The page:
Within the last couple of weeks, several former students and individuals I have mentored have expressed interest in discussing and reading more about racial issues. As an educator studying and teaching on the subject matter, I am glad I can serve as a resource.
But as a Black American, I am curious why it took so long for many white Americans to understand race in our country.
I often taught racial politics at Stevens Institute of Technology, an engineering and science-centered institution. At the time, students were required to complete subject areas beyond their majors including humanities and social science classes. This did not mean that students always enjoyed classes I taught, including Black Studies, East Asian Studies, and Urban Studies. But years later, former students are asking for resources related to racial politics and history in America. Even at my current SCSU institution, some former and current students want to know more about the subject.
In fact, nationally there has been a recent surge in sales of books on topics related to race in America. Americans, particularly white Americans, have a sudden interest in learning more about racial politics, and there are plenty of reading suggestions. This should not be shocking amid a racially stratified pandemic, racial protests, and significant economic loss. But does it take a trifecta for Americans to have an interest in racial politics?
There is so much to learn, but we should begin in our backyards. Many forget that in New England, our racial issues remain significant and problematic. We may profess to be a progressive place, but we are largely divided based on where we live, work and socialize. Even in education, our schools remain highly segregated.
What many former students want to know is this: What can be done to address the racial and economic divisions right now? Integrated residential housing options, vocational housing and affordable housing policies have been coded words for many since they could help address stringent local zoning laws that set the table for discriminatory development practices. But these approaches often raise NIMBYism (Not in My Backyard) concerns.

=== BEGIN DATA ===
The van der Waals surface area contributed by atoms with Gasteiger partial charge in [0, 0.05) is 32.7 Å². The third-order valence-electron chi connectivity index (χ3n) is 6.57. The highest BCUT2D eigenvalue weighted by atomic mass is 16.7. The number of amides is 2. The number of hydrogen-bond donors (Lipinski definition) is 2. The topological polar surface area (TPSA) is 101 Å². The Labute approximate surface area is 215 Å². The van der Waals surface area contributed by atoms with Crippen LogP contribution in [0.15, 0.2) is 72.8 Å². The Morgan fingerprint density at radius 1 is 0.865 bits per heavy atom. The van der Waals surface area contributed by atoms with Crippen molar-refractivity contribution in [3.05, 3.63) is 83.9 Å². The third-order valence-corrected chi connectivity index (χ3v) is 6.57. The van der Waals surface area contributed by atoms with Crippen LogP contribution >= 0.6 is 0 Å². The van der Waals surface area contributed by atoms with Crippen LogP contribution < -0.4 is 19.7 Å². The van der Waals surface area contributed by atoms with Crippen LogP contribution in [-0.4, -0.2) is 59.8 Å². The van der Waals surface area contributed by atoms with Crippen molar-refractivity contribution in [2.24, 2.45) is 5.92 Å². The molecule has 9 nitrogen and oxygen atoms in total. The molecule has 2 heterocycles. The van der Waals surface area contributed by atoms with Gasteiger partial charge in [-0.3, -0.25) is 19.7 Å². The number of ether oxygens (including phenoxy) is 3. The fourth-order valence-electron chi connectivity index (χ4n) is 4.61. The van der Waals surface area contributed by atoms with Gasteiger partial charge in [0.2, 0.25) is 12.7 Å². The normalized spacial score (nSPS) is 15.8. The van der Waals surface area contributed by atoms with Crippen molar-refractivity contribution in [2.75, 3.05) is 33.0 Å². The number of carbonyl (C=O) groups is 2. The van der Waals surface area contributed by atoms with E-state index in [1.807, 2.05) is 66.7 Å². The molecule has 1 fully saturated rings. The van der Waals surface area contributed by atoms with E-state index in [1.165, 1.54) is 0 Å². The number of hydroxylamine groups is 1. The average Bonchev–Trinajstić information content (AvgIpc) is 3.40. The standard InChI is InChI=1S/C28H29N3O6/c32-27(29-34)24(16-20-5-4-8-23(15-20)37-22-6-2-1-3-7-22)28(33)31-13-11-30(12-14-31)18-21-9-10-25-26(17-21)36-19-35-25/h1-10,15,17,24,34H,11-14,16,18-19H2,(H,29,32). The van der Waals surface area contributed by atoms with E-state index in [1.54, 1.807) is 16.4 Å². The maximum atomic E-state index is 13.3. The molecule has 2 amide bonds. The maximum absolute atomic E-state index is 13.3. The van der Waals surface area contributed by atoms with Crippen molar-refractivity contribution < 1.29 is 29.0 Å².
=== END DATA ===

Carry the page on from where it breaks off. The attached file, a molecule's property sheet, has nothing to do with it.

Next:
Many Connecticut homeowners cherish home rule or sovereign local power structures. But do we recognize whom we shut out with those policies? Maintaining character and charm are ongoing concerns in various towns, but the same level of concern should also be applied to creating economic and racial diversity.
Understanding the damage done by redlining and steering practices is integral to Connecticut’s progress here. The very act of insuring – or not insuring – mortgages in some neighborhoods (redlining), and sections where some families are shown – or not shown – homes (steering) remain longstanding issues, especially in suburban Connecticut. The unfortunate reality is that few people know that these practices create racially and economically divided localities.
Amending zoning laws and reading books are not the only ways to recognize our racial divisions. Race and class can be such abstract concepts that we often forget to look within our social circles.
As a state and region, we need to connect with each other as well as respect our history. This moment is long overdue, but I wonder how long the interest will last. As an educator, I am hopeful that more students and residents will question and want to learn about racial issues. But as a Black New Englander, I sense that this moment is another flash in a pan.
Jonathan L. Wharton, Ph.D. is an associate professor of political science and urban affairs at Southern Connecticut State University in New Haven. He is also a frequent guest on WNPR’s Wheelhouse radio show.
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